Apollo Magazine

A Gallery of Mysteries: Phoenix Art Museum’s unidentified artists

Nobody knows who did them, but why should that stop us appreciating these works?

In today’s art world, blockbuster exhibitions are built around ‘big name’ artists, a major reattribution can mean millions (and can often provoke bitter legal challenges as a result), and everyone is on the lookout for the next celebrity of contemporary art. The right signature can mean a lot, to academics, dealers and collectors alike.

But nobody can say who features in the Phoenix Art Museum’s latest show. ‘Mysteries from Europe’ is made up entirely of unattributed works, which is both a bold and informative idea for an exhibition. Almost every museum has similar items in their possession: pieces that, despite being studied, labelled and conserved, defy attribution. Some are chance survivals, unsigned Old Master studies that were never really intended for safekeeping and certainly not for public display. Others have been signed, but are either illegible or suspect (as the museum notes, frankly, ‘forgeries do exist’). Some may, in the future, be reliably assigned to an artist as new material and new methods contribute to the scholarship that surrounds them. But until then, there’s every reason to celebrate them on their own terms: as beautiful works of art.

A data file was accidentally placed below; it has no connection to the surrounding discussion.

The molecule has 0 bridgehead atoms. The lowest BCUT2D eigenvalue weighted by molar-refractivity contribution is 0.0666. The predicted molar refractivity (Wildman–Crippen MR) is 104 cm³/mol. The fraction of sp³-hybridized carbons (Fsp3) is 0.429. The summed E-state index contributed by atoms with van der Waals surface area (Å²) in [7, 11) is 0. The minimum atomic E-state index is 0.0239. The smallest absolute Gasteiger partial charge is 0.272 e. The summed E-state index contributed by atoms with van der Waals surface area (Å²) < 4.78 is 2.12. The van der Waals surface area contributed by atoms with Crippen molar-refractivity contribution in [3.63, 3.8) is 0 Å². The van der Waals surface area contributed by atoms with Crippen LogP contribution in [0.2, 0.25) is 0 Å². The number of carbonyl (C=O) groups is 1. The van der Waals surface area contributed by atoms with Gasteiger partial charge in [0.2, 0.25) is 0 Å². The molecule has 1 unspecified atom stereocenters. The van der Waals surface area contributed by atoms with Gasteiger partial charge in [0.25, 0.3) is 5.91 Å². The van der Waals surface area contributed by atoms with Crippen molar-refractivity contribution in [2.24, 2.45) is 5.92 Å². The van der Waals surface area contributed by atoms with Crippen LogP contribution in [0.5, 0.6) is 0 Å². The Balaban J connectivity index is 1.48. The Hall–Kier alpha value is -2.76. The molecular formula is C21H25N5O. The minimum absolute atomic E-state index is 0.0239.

‘Mysteries from Europe: Works by Unidentified Artists’ is at the Phoenix Art Museum until 19 April 2015.

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